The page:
Defendant testified in his own behalf. He stated one of the officers made inquiry concerning the bulge in his shirt pocket. He told the officers it was a notebook. The officer said "We'd better have a look at that." The officer proceeded to take the notebook from his shirt pocket without his permission. Defendant admitted he grabbed the notebook and its contents from the officer and ran; that the officer gave chase and apprehended him.

Defendant contends that there was no probable cause for his arrest, that no consent to search was given, and that the [219 Cal. App. 2d 123] admission of the evidence was improper in view of the federal and state constitutional guarantees against unlawful searches and seizures.

[2] As stated in People v. Gorg, 45 Cal. 2d 776, 782 [291 P.2d 469]: "One can, of course, freely consent to the search of his property, and having done so, 'any search or taking of evidence pursuant to his consent is not unreasonable. [Citations.] [3] Whether in a particular case an apparent consent was in fact voluntarily given or was in submission to an express or implied assertion of authority is a question of fact to be determined in the light of all the circumstances.' [Citations.]" (See also People v. Michael, 45 Cal. 2d 751, 753 [290 P.2d 852].)

"The question of consent to the search of defendant's person--whether it was given, and if so, whether it was voluntary--arising out of the testimony of the police officers and that of the defendant, was one of fact for the determination of the trial court [citations]; and its finding, when supported by substantial evidence, is binding upon the appellate court [citation]." (People v. Zavaleta, 182 Cal. App. 2d 422, 425 [6 Cal. Rptr. 166].)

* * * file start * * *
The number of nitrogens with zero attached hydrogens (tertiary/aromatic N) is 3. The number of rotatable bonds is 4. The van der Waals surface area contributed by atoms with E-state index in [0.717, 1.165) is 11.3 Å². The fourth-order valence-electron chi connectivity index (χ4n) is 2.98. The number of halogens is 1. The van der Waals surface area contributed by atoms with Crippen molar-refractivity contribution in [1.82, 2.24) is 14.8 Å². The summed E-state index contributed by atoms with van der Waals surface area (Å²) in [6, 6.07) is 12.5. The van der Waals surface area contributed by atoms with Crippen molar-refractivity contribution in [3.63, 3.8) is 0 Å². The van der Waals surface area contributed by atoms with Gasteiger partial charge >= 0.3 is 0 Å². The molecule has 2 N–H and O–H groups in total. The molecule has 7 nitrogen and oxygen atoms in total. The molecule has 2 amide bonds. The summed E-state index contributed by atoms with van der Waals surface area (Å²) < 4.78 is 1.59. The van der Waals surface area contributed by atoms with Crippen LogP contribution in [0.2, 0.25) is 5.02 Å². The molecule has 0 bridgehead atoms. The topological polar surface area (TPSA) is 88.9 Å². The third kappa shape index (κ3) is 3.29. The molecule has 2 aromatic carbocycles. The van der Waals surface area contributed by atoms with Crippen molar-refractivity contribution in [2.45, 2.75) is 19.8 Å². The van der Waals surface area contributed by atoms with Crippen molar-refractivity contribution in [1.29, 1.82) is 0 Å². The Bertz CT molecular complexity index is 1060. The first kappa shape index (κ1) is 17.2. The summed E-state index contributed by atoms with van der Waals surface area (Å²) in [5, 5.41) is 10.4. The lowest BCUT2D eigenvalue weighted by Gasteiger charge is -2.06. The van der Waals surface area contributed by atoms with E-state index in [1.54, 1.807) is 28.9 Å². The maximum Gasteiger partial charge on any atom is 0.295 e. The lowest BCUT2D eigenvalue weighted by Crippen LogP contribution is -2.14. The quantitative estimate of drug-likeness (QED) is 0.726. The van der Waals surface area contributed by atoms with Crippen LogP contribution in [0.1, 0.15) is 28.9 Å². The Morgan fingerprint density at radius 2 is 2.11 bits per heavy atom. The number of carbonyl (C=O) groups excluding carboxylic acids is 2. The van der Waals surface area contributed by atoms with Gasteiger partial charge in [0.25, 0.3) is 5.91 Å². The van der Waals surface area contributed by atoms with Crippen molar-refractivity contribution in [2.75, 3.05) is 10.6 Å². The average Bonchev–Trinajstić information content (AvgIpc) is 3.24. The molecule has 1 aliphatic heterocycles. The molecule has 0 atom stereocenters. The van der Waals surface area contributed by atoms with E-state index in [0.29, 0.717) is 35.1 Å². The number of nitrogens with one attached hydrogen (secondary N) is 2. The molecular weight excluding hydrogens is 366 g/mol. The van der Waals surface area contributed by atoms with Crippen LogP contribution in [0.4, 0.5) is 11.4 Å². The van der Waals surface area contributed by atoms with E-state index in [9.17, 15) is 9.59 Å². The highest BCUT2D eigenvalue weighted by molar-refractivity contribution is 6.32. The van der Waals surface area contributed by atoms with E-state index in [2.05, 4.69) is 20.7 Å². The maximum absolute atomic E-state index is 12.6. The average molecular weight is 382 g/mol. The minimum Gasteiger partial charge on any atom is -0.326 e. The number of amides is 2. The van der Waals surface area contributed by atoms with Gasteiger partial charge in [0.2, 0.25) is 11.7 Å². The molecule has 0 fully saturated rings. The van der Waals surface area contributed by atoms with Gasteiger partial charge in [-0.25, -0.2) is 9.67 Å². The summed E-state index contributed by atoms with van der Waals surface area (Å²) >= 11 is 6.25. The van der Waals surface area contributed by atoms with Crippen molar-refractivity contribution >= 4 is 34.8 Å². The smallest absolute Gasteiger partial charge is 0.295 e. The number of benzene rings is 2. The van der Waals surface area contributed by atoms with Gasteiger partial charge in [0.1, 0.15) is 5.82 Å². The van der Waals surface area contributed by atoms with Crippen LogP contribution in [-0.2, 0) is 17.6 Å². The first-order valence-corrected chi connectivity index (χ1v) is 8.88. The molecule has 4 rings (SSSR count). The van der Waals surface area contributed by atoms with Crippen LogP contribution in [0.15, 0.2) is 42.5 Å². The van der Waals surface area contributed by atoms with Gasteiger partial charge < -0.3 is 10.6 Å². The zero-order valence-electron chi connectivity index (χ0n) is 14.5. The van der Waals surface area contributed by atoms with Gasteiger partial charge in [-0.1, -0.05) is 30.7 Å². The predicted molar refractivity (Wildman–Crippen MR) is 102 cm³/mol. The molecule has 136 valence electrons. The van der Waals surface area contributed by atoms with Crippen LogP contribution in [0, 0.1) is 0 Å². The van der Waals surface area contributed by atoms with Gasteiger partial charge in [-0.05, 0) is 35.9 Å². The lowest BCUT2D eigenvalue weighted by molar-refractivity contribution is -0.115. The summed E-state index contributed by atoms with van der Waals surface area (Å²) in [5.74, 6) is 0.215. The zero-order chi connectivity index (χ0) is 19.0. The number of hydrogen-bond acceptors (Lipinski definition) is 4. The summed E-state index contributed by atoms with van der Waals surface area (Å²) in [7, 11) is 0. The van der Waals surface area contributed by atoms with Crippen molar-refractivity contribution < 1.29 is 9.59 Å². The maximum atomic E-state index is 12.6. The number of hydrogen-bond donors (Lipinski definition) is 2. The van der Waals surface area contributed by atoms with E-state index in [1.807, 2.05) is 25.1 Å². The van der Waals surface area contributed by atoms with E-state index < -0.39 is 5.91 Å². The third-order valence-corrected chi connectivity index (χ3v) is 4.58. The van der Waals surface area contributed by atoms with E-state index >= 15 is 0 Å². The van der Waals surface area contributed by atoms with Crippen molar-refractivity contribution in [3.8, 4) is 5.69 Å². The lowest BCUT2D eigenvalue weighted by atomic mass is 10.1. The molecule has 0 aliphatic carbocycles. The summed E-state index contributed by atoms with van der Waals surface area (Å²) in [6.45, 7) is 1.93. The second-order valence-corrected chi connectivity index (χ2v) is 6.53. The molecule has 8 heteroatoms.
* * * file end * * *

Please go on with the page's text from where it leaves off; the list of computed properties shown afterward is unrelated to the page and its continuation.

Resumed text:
[1b] In the case before us the trial court resolved the conflict, chose to accept the officer's version of the facts and obviously did not believe defendant's version of the occurrence. The officer's testimony constitutes sufficient evidence that the search and the finding of the marijuana cigarettes and debris were made with consent of defendant, thus justifying admission and use of the evidence to establish probable cause and to find defendant guilty as charged.

[4a] Defendant also appeals from the judgment and the order finding him in violation of probation and from the judgment pronounced sentencing him in 2d Crim. 8464. The trial court indicated it had read and considered the violation report submitted by the probation officer and made its findings that defendant was in violation of probation. Probation was revoked and sentence and judgment were pronounced. [5] "Probation may be revoked solely on the basis of the probation officer's report [citation]." (People v. Yarter, 138 Cal. App. 2d 803, 805-806 [292 P.2d 649].) [4b] In the case of People v. Robinson, 43 Cal. 2d 143 [271 P.2d 872], which involved similar facts, the court stated (p. 146): "Manifestly, such conviction, though not then final pending appeal, was sufficient to warrant the trial court's conclusion that defendant was engaged in criminal practices in [219 Cal. App. 2d 124] violation of the terms of his probation, which was thereupon revoked. Under all the circumstances there is no basis for disturbing the judgment entered against the defendant." (See also People v. Yarter, supra, 138 Cal. App. 2d 803, 806.)

There is no reason to disturb either judgment in this appeal. The judgments of convictions are affirmed and the purported appeal from the order denying defendant's motion for a new trial is dismissed.

Burke, P. J., and Kingsley, J., concurred.